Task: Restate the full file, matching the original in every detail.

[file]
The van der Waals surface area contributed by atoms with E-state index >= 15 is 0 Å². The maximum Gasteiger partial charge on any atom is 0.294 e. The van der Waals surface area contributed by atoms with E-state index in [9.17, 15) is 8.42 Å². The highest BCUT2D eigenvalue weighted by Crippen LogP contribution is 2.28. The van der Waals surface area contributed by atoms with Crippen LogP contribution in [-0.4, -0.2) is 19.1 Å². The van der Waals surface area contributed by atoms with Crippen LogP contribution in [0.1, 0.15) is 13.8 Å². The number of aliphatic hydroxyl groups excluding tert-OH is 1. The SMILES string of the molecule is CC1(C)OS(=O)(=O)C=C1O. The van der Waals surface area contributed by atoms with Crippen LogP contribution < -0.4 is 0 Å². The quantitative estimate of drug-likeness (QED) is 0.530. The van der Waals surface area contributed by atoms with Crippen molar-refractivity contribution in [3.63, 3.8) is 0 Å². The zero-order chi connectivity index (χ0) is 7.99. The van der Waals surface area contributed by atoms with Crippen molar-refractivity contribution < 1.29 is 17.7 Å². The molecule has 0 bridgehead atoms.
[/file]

The van der Waals surface area contributed by atoms with E-state index >= 15 is 0 Å². The maximum Gasteiger partial charge on any atom is 0.294 e. The van der Waals surface area contributed by atoms with E-state index in [9.17, 15) is 8.42 Å². The highest BCUT2D eigenvalue weighted by Crippen LogP contribution is 2.28. The van der Waals surface area contributed by atoms with Crippen LogP contribution in [-0.4, -0.2) is 19.1 Å². The van der Waals surface area contributed by atoms with Crippen LogP contribution in [0.1, 0.15) is 13.8 Å². The number of aliphatic hydroxyl groups excluding tert-OH is 1. The SMILES string of the molecule is CC1(C)OS(=O)(=O)C=C1O. The van der Waals surface area contributed by atoms with Crippen LogP contribution < -0.4 is 0 Å². The quantitative estimate of drug-likeness (QED) is 0.530. The van der Waals surface area contributed by atoms with Crippen molar-refractivity contribution in [3.63, 3.8) is 0 Å². The zero-order chi connectivity index (χ0) is 7.99. The van der Waals surface area contributed by atoms with Crippen molar-refractivity contribution < 1.29 is 17.7 Å². The molecule has 0 bridgehead atoms.